Associate Professor Lawrence Loh at the National University of Singapore Business School said that "the depreciation of the Singapore dollar will make imported goods more expensive but this can be mitigated by higher economic growth and higher consumer spending power".

"It is good that our inflation has been low in recent months so the impact on overall prices may not be too big," he added.

The MAS also lowered its 2020 forecast range for both core inflation and overall inflation to −1 to 0 per cent. Its previous 2020 forecasts for both indicators was 0.5 per cent to 1.5 per cent.

This comes after core inflation in February fell into negative territory for the first time in a decade as as the pandemic's damage to demand outweighs price pressures from supply disruptions.

The MAS said core inflation is likely to remain below its historical average in the near and medium term as "there is significant uncertainty over the depth and duration of this recession."

The Ministry of Trade and Industry (MTI) announced the sharp GDP growth downgrade last Thursday saying the economy will shrink amid mounting border controls and lockdowns around the world and a sharp pull back in domestic consumption.

The midpoint of the forecast range, 2.5 per cent, will make the contraction the worst since the Asian Financial Crisis in 1998 when annual GDP growth shrank 2.2 per cent. The lower end of the estimate, if it materialises, is only compared to a 3.2 per cent contraction in 1964.

This is the second downgrade for GDP growth in over a month. The last estimate was -0.5 per cent to 1.5 per cent, released just before Budget 2020 in February.

Given the rapid deterioration of the economic outlook, Singapore announced a Supplementary Budget of about $48 billion last week. That is in addition to the stimulus package of $6.4 billion in the Budget unveiled last month and puts the total at $55 billion, or 11 per cent of GDP.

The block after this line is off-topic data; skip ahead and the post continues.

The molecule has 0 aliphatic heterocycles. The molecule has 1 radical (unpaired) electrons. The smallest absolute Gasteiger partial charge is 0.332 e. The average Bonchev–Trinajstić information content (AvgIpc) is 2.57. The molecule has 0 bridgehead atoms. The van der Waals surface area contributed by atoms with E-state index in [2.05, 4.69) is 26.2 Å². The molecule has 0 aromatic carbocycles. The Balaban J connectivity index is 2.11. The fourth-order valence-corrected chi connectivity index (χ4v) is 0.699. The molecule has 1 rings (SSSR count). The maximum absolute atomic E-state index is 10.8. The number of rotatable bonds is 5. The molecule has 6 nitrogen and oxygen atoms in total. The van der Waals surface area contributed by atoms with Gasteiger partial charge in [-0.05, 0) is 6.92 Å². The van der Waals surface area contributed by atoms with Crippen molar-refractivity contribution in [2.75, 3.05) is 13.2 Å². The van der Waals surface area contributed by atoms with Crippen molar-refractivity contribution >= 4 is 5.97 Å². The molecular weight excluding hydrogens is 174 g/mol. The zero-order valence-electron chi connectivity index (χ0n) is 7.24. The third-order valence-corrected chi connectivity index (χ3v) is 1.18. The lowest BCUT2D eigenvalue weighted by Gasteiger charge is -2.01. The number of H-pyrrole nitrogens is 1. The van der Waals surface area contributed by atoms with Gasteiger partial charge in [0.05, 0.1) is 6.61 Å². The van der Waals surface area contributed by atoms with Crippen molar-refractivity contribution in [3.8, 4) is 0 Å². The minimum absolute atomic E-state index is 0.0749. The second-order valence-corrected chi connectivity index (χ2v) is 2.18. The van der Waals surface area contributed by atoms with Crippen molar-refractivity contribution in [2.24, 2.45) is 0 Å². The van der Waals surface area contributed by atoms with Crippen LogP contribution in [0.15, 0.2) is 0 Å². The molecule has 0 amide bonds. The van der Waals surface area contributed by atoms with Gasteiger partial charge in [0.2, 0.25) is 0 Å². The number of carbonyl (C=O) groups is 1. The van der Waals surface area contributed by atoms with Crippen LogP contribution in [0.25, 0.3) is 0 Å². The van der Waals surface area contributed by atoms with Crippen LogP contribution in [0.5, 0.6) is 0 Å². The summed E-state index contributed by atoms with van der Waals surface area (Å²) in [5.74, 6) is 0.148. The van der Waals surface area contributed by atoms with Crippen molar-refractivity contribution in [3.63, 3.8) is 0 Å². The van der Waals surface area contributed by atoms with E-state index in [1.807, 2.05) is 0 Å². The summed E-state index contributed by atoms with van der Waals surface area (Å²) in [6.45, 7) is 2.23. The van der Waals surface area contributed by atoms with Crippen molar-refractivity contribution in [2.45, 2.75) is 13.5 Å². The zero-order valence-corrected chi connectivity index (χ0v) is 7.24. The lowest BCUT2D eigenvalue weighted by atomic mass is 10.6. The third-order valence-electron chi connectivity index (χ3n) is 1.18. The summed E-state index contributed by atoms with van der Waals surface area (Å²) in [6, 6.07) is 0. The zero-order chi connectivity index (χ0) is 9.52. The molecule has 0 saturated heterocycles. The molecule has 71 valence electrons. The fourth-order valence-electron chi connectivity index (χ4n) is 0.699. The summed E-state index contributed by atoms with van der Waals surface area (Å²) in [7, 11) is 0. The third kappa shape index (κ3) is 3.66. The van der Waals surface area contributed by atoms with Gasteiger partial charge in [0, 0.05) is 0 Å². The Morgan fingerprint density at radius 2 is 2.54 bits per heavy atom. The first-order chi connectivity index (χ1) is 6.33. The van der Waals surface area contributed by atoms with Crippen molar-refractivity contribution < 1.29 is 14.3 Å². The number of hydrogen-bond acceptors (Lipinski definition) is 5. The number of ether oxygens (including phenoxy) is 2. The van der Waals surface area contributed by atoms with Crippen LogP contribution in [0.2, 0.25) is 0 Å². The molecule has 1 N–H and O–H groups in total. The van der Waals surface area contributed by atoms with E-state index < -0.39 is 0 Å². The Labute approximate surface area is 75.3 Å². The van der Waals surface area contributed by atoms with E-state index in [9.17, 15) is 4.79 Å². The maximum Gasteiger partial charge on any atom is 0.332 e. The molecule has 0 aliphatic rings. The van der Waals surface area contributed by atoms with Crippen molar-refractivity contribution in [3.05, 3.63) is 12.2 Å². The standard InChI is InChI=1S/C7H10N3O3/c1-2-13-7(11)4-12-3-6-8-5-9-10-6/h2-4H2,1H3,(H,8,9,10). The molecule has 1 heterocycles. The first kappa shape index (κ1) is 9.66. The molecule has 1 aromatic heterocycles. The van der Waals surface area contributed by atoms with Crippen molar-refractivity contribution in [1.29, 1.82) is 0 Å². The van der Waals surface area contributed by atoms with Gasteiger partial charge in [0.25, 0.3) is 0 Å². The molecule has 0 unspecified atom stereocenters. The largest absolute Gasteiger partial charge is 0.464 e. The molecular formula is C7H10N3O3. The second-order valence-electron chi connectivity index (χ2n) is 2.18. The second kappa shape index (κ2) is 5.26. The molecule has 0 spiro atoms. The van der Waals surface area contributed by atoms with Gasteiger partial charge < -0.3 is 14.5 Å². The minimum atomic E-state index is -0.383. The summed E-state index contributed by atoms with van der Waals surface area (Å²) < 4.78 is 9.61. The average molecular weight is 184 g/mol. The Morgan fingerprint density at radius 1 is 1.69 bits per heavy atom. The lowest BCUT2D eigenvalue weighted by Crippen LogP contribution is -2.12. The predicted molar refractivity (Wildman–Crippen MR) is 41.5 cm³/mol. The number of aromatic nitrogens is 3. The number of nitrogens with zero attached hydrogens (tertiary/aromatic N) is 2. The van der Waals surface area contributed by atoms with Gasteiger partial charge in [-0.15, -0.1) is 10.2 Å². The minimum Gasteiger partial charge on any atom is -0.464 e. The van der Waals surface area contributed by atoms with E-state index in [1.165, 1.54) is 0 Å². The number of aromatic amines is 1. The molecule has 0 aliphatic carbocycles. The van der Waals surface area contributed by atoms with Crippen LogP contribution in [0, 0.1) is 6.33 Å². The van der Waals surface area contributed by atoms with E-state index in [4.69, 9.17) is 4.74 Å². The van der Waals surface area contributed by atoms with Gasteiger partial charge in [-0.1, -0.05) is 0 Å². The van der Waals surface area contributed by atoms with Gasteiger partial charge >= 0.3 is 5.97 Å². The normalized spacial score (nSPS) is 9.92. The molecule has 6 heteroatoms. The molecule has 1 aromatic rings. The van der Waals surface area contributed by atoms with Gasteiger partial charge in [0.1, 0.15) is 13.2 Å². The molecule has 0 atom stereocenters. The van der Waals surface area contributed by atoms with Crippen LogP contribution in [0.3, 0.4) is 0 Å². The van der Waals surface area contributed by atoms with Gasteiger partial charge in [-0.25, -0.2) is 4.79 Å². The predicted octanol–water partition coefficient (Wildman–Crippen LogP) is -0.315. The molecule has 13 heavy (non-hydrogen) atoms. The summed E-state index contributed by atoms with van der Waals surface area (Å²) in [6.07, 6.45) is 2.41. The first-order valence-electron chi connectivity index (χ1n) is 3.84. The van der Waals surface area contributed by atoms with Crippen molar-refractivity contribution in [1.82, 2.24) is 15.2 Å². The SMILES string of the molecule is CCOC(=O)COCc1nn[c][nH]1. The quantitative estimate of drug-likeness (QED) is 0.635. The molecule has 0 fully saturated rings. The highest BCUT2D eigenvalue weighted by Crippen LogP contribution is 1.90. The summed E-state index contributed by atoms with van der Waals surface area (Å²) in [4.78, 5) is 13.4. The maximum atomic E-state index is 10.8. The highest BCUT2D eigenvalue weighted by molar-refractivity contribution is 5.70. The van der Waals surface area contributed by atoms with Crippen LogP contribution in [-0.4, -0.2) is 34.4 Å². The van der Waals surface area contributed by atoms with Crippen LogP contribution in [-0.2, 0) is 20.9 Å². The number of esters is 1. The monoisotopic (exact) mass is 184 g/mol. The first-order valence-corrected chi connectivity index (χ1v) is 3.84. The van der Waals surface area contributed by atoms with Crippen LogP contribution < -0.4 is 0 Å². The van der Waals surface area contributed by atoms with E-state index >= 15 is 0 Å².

The MAS said the two Budget aid packages will help to preserve jobs, while its money market operations will at the same time provide sufficient liquidity to the financial system. Monetary policy will complement these efforts and ensure price stability over the medium term, it added.

The central bank expects external sources of inflation to weaken in the near term amid the global downturn and, in particular, due to the sharp slide in benchmark oil prices which are expected to stay low for an extended period.

"However, supply chain disruptions arising from worldwide measures to contain COVID-19 could put some temporary upward pressure on imported food prices," it said.

On the domestic front, some labour market slack could emerge as firms pull back on their hiring plans, even as the scale of retrenchments is mitigated by the government's Jobs Support Scheme, the MAS said.

"The resident unemployment rate is expected to rise and wage growth ease. Meanwhile, non-labour costs such as retail rents should stay subdued," it said.

"Consequently, disinflationary pressures are expected to broaden, even as the prices of some imported items are likely to increase as a result of the disruptions in production and transport," the MAS said.